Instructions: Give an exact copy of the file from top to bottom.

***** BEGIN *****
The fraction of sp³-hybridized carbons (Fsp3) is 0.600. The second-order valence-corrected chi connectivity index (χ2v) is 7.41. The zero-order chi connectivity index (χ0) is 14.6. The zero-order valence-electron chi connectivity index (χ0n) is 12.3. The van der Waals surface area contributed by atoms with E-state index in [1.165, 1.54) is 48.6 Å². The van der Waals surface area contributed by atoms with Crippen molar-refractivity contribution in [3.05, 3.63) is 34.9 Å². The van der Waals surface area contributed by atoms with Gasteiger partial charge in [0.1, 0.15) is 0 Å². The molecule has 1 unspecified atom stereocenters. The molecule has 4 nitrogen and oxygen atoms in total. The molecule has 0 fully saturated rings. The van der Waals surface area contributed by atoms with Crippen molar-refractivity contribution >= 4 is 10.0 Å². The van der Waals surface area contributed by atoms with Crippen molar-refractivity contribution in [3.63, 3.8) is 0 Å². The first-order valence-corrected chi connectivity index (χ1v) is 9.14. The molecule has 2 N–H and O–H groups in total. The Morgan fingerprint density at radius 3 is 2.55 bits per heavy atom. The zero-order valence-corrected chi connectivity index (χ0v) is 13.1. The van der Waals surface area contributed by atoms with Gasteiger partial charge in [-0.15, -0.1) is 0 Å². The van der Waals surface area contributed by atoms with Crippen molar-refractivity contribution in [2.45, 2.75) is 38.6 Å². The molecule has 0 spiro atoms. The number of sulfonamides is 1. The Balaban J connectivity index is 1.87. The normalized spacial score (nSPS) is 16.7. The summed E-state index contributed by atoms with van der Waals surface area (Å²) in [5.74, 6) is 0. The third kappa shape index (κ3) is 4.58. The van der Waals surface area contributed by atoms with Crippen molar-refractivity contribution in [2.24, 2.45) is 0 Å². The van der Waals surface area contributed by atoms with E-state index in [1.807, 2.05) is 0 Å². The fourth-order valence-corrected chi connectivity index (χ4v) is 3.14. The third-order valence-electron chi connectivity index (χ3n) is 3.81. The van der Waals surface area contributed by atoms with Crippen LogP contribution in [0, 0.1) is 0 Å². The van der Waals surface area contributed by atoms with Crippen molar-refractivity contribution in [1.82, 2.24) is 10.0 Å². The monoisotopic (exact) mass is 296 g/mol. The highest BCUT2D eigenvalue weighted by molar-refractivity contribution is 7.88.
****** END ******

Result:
The fraction of sp³-hybridized carbons (Fsp3) is 0.600. The second-order valence-corrected chi connectivity index (χ2v) is 7.41. The zero-order chi connectivity index (χ0) is 14.6. The zero-order valence-electron chi connectivity index (χ0n) is 12.3. The van der Waals surface area contributed by atoms with E-state index in [1.165, 1.54) is 48.6 Å². The van der Waals surface area contributed by atoms with Crippen molar-refractivity contribution in [3.05, 3.63) is 34.9 Å². The van der Waals surface area contributed by atoms with Gasteiger partial charge in [0.1, 0.15) is 0 Å². The molecule has 1 unspecified atom stereocenters. The molecule has 4 nitrogen and oxygen atoms in total. The molecule has 0 fully saturated rings. The van der Waals surface area contributed by atoms with Crippen molar-refractivity contribution >= 4 is 10.0 Å². The van der Waals surface area contributed by atoms with Crippen molar-refractivity contribution in [3.63, 3.8) is 0 Å². The first-order valence-corrected chi connectivity index (χ1v) is 9.14. The molecule has 2 N–H and O–H groups in total. The Morgan fingerprint density at radius 3 is 2.55 bits per heavy atom. The zero-order valence-corrected chi connectivity index (χ0v) is 13.1. The van der Waals surface area contributed by atoms with Gasteiger partial charge in [-0.15, -0.1) is 0 Å². The van der Waals surface area contributed by atoms with Crippen molar-refractivity contribution in [2.45, 2.75) is 38.6 Å². The molecule has 0 spiro atoms. The number of sulfonamides is 1. The Balaban J connectivity index is 1.87. The normalized spacial score (nSPS) is 16.7. The summed E-state index contributed by atoms with van der Waals surface area (Å²) in [5.74, 6) is 0. The third kappa shape index (κ3) is 4.58. The van der Waals surface area contributed by atoms with Crippen molar-refractivity contribution in [2.24, 2.45) is 0 Å². The van der Waals surface area contributed by atoms with E-state index in [1.807, 2.05) is 0 Å². The fourth-order valence-corrected chi connectivity index (χ4v) is 3.14. The third-order valence-electron chi connectivity index (χ3n) is 3.81. The van der Waals surface area contributed by atoms with Crippen LogP contribution in [0, 0.1) is 0 Å². The van der Waals surface area contributed by atoms with Crippen molar-refractivity contribution in [1.82, 2.24) is 10.0 Å². The monoisotopic (exact) mass is 296 g/mol. The highest BCUT2D eigenvalue weighted by molar-refractivity contribution is 7.88.